# Phrase Solution

The third question on the 2017 AP Computer Science exam asked you to process a string, replacing the $$Nth$$ occurrence and finding the last occurrence.

As part of the question you were given a non-implemented method called findNthOcurrence that you were expected to use. It looked like this on the test.

public int findNthOccurrence( String str, int n ) {
/* Implementation not shown */
}

If they’re going to give you a method stub like this, you should expect to use it somewhere in your solution. They wouldn’t bother defining a method like this if you weren’t expected to use it.

### Part A

For part A you were to replace the $$Nth$$ occurrence of a substring in currentPhrase. They gave you a series of examples like this.

Phrase phrase1 = new Phrase("A cat ate late.");
phrase1.replaceNthOccurrence("at", 1, "rane");
System.out.println(phrase1);

This snippet should output "A crane ate late." assuming you implement replaceNthOccurrence correctly.

Here is a working solution.

public void replaceNthOccurrence( String str, int n, String repl ) {
int idxStart = findNthOccurrence( str, n );
if ( idxStart >= 0 ) {
String front = currentPhrase.substring( 0, idxStart );
String back = currentPhrase.substring( idxStart + str.length() );
currentPhrase = front + repl + back;
}
}

We find the index of the $$Nth$$ occurrence using the provided findNthOccurrence method. Note that we don’t see how findNthOccurrence is implemented, and we don’t really have to care.

If idxStart is $$\ge$$ 0 then the substring was found and we’ve got some work to do. If idxStart is $$\lt$$ 0 then it wasn’t found and we’re not going to change currentPhrase.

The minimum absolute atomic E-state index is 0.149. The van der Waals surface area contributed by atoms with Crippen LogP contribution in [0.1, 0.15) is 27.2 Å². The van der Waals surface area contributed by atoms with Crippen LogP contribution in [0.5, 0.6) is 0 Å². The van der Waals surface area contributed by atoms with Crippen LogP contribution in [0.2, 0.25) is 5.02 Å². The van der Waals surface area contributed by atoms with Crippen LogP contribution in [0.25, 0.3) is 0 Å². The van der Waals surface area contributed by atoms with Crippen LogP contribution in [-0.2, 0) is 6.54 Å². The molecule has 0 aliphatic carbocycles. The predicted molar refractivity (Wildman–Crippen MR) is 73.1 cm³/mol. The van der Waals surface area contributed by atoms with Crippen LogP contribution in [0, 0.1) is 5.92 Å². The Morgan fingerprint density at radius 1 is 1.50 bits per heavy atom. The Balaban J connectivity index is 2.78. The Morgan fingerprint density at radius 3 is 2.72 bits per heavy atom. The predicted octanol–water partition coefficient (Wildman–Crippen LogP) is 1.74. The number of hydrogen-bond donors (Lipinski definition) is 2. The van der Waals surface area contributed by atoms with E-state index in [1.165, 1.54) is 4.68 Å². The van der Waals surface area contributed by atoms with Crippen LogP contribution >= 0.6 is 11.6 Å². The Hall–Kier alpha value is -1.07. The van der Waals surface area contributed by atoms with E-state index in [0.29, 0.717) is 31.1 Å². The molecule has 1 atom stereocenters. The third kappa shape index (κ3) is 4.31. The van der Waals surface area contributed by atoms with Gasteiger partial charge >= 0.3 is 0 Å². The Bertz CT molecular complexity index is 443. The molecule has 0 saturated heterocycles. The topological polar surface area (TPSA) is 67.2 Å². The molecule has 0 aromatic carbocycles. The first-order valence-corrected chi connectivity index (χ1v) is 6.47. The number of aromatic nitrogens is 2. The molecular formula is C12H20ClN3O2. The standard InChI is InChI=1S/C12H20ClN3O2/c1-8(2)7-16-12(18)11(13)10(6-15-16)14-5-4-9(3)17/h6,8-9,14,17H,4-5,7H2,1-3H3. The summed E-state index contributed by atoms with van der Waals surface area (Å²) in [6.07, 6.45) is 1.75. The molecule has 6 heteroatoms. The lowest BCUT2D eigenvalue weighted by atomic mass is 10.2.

I made a variable called front that contains everything up to the substring we’re looking for and a variable back of everything after it. The code then returns front concatenated with repl followed by back which creates a string with the $$Nth$$ occurrence of str replaced with repl.

### Part B

The second part tasked you with finding the index of the last occurrence of a substring. And it specifically tells you that you must use findNthOccurrence to get full credit.

public int findLastOccurrence( String str ) {
int lastIdx = -1;

int n = 1;
while ( findNthOccurrence( str, n ) > -1 ) {
lastIdx = findNthOccurrence( str, n );
n++;
}

return lastIdx;
}

This code keeps incrementing n as it looks for the $$Nth$$ occurrence. When that index value is -1, it means that the previous index was the last index.

This question bothered me a bit though. It seemed very arbitrary to have to solve this problem in this way when there’s a one line solution that falls within the AP Java subset.

return str.lastIndexOf( str );

I’d imagine there will be a lot of packets with a similar solution written. Functionally using lastIndexOf would work, but wouldn’t meet the requirement that you use the findNthOccurrence method.